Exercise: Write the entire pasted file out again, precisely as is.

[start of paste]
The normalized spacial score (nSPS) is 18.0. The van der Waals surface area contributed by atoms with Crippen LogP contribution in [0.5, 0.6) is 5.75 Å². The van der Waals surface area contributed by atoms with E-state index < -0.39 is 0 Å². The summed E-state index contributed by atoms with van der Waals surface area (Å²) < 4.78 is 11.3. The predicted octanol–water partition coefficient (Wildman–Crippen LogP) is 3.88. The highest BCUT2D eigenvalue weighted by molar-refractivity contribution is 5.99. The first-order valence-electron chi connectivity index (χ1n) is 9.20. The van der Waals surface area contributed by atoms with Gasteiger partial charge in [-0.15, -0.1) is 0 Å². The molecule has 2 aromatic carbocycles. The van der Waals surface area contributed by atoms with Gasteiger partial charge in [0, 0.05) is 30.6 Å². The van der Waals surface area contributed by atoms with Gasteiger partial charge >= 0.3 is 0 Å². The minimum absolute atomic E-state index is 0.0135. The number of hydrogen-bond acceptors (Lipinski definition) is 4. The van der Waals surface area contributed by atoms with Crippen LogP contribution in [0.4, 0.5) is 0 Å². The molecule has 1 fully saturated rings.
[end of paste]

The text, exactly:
The normalized spacial score (nSPS) is 18.0. The van der Waals surface area contributed by atoms with Crippen LogP contribution in [0.5, 0.6) is 5.75 Å². The van der Waals surface area contributed by atoms with E-state index < -0.39 is 0 Å². The summed E-state index contributed by atoms with van der Waals surface area (Å²) < 4.78 is 11.3. The predicted octanol–water partition coefficient (Wildman–Crippen LogP) is 3.88. The highest BCUT2D eigenvalue weighted by molar-refractivity contribution is 5.99. The first-order valence-electron chi connectivity index (χ1n) is 9.20. The van der Waals surface area contributed by atoms with Gasteiger partial charge in [-0.15, -0.1) is 0 Å². The molecule has 2 aromatic carbocycles. The van der Waals surface area contributed by atoms with Gasteiger partial charge in [0, 0.05) is 30.6 Å². The van der Waals surface area contributed by atoms with Gasteiger partial charge >= 0.3 is 0 Å². The minimum absolute atomic E-state index is 0.0135. The number of hydrogen-bond acceptors (Lipinski definition) is 4. The van der Waals surface area contributed by atoms with Crippen LogP contribution in [0.4, 0.5) is 0 Å². The molecule has 1 fully saturated rings.